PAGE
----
This year’s Mechanobiology Conference, hosted by the MBI, Singapore, focused on the Mechanobiology of Multicellular Systems. Around 370 participants and 40 speakers from around the world gathered at the Shaw Foundation Alumni House, NUS for the three day meeting.
Prof Michael Sheetz, Director of the MBI, began the proceedings with a keynote address on cellular mechanosensing at multiple levels. This set the theme for the first of six sessions, commencing with insightful talks on Cell Mechanosensitivity and Integrin Adhesion. Topics ranged from cell-matrix adhesion-dependent assembly of the actin cytoskeleton from the MBI’s Prof Sasha Bershadsky to the mechanical regulation of integrin adhesion dynamics from Prof Benjamin Geiger of the Weizmann Institute of Science, Israel.
Session two shifted focus to Host-Microbe Interactions and Bacterial Collective Cell Behaviour, opened by keynote speaker and Fellow of the American Academy of Arts and Sciences, Prof Sankar Adhya, currently of the National Cancer Institute, Bethesda, USA. Prof Adhya illuminated the audience with findings on the potential 3D structure of the E.coli chromosome and its effect on transcription. This session featured talks from Dr Michael Way of the London Research Institute, UK on exploiting Vaccinia virus to better understand cytoskeletal dynamics, as well as Singapore’s Prof Yehuda Cohen of Nanyang Technological University on the biofilm life cycle.
Day two delved further into the field of cell adhesion, with the keynote address by Prof Timothy Springer of Harvard Medical School, Boston, USA, tackling the regulation of integrin affinity via structural analyses. Structural biology continued to lead the way from integrins through to cadherins, with work by Dr Lawrence Shapiro of Columbia University, New York, USA on the structural biology of cadherin-mediated cell-cell adhesion. The session closed with Prof Masatoshi Takeichi, Director of RIKEN, Japan, who first discovered cadherin molecules more than thirty years ago, presenting his current work on the polarized contractility of adherens junctions in neural tube closure.
The morning’s discussions on Mechanisms of Cadherin Adhesion led into an afternoon of Cytoskeleton, Signaling and Cell-Cell Junctions. Prof Alan Hall of the Memorial Sloan-Kettering Cancer Center, New York, USA delivered the keynote address on the role of Rho GTPases in cell migration and morphogenesis – a field explored further by speakers including Dr Alpha Yap of the University of Queensland, Australia and Dr Vania Braga of Imperial College London, UK.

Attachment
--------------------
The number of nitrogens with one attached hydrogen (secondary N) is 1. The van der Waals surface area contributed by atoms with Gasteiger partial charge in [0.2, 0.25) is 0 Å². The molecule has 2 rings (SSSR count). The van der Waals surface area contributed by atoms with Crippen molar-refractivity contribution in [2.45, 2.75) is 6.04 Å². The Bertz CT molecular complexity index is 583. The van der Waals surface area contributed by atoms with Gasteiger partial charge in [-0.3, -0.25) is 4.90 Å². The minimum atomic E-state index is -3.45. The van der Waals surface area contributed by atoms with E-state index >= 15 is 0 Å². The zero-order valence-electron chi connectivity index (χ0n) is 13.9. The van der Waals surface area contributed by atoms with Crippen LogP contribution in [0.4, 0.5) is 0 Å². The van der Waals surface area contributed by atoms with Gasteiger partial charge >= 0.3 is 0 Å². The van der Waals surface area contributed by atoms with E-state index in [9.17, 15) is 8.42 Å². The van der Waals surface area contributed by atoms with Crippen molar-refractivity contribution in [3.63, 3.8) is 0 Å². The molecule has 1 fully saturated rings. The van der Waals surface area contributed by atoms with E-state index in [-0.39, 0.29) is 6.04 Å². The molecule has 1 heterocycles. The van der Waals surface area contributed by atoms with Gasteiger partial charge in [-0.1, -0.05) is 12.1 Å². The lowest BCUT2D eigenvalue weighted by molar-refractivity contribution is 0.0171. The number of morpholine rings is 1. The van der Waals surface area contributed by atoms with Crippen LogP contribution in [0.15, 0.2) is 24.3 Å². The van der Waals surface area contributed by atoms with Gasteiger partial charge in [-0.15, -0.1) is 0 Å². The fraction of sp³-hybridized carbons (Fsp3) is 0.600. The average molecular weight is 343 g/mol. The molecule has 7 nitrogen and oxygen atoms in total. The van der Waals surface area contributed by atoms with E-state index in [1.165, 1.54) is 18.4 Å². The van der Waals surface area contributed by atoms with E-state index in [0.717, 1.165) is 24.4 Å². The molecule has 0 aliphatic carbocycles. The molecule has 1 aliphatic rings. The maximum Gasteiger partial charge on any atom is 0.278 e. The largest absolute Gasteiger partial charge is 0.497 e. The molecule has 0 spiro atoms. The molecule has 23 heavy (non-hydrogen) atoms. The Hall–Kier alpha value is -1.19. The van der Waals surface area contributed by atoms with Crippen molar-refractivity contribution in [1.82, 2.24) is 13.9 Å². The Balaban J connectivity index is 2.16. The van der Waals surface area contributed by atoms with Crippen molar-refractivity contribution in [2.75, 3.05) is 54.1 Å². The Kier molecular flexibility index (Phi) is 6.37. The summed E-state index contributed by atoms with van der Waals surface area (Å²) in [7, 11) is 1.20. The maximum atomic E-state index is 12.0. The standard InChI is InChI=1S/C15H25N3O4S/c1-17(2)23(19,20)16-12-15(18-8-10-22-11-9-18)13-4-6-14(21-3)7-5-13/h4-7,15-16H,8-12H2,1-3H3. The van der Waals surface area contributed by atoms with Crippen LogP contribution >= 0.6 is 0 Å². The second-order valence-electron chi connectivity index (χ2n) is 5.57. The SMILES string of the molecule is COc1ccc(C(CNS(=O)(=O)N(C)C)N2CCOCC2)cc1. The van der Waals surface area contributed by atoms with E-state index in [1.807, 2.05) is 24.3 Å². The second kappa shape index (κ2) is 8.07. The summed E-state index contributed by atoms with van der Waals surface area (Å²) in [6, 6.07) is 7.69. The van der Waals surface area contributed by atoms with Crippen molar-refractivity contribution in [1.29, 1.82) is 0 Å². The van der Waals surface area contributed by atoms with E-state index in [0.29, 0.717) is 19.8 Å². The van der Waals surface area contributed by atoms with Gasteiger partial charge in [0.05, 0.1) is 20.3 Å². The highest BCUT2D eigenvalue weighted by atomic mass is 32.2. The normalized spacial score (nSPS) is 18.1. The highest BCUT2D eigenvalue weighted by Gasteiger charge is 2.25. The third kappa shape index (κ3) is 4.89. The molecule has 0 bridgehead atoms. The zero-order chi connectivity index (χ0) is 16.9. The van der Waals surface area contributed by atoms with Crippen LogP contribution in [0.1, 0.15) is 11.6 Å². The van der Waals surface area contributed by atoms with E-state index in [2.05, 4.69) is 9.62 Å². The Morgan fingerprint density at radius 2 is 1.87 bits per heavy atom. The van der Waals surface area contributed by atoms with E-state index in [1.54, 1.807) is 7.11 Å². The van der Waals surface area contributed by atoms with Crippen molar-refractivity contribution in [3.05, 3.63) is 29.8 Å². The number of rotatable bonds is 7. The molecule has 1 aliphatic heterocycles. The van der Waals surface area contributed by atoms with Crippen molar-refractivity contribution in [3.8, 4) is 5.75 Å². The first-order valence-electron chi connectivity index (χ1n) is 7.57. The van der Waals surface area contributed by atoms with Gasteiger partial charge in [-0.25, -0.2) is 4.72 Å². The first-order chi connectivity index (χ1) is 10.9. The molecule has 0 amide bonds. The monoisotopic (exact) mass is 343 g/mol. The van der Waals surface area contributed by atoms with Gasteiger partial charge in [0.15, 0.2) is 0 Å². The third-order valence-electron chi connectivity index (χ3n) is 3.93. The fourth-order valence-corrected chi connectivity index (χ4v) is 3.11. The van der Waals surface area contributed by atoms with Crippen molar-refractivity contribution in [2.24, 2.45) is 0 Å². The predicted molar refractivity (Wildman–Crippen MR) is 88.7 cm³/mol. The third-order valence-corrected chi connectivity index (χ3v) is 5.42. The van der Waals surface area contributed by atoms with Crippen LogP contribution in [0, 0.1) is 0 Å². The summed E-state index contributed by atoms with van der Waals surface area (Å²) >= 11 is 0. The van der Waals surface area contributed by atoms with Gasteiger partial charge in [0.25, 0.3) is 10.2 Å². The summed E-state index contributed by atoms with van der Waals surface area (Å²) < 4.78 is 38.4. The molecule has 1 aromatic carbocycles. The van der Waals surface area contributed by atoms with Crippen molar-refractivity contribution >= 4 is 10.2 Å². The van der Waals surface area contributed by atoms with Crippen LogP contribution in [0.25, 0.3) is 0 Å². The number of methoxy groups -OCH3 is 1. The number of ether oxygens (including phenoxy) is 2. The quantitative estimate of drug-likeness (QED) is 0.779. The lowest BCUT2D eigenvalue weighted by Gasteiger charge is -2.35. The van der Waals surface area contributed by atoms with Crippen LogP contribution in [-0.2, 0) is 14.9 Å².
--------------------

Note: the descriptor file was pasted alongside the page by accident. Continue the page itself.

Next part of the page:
Sessions 5 and 6
Cell migration dominated day three, which opened with Cell Force Response and Collective Cell Movements. Talks included insights into the role of leader cells from Prof Pascal Silberzan of the Institut Curie, Paris, France and mapping collective migration from the MBIs own Prof Chwee Teck Lim.
The conference concluded with a look at the Mechanobiology of Development and Tissue Morphogenesis. Flies and fish were the order of the day, with Prof Thomas Lecuit of the Developmental Biology Institute of Marseilles–Luminy, France addressing the subcellular mechanics of tissue morphogenesis in Drosophila embryos and Prof Carl-Philipp Heisenberg of the Institute of Science and Technology, Austria speaking on the mechanical forces driving zebrafish epiboly.
New technology and poster sessions
Technological advances also featured during the conference, such as novel work by Prof Virginia Cornish of Columbia University, New York, USA on TMP-tags and Dr Philipp Keller of Howard Hughes Medical Institute, Vancouver, USA on light sheet-based fluorescence microscopy. Interspersed between these and many other enlightening talks, were equally informative poster sessions. Students and post docs presented a total of 75 posters covering mechanobiology in contexts as diverse as matrix-driven cardiomyocyte differentiation to force sensing by von Willebrand factor.
Looking forward to 2012
Over the course of poster sessions, tea breaks and lunches, scientists hailing from 15 countries worldwide were able to discuss, debate and discover the emerging field of mechanobiology. Following the success of this year’s conference, the 6th Mechanobiology Conference is set to be held in November 2012 and will highlight yet another years worth of advancements in the field of mechanobiology.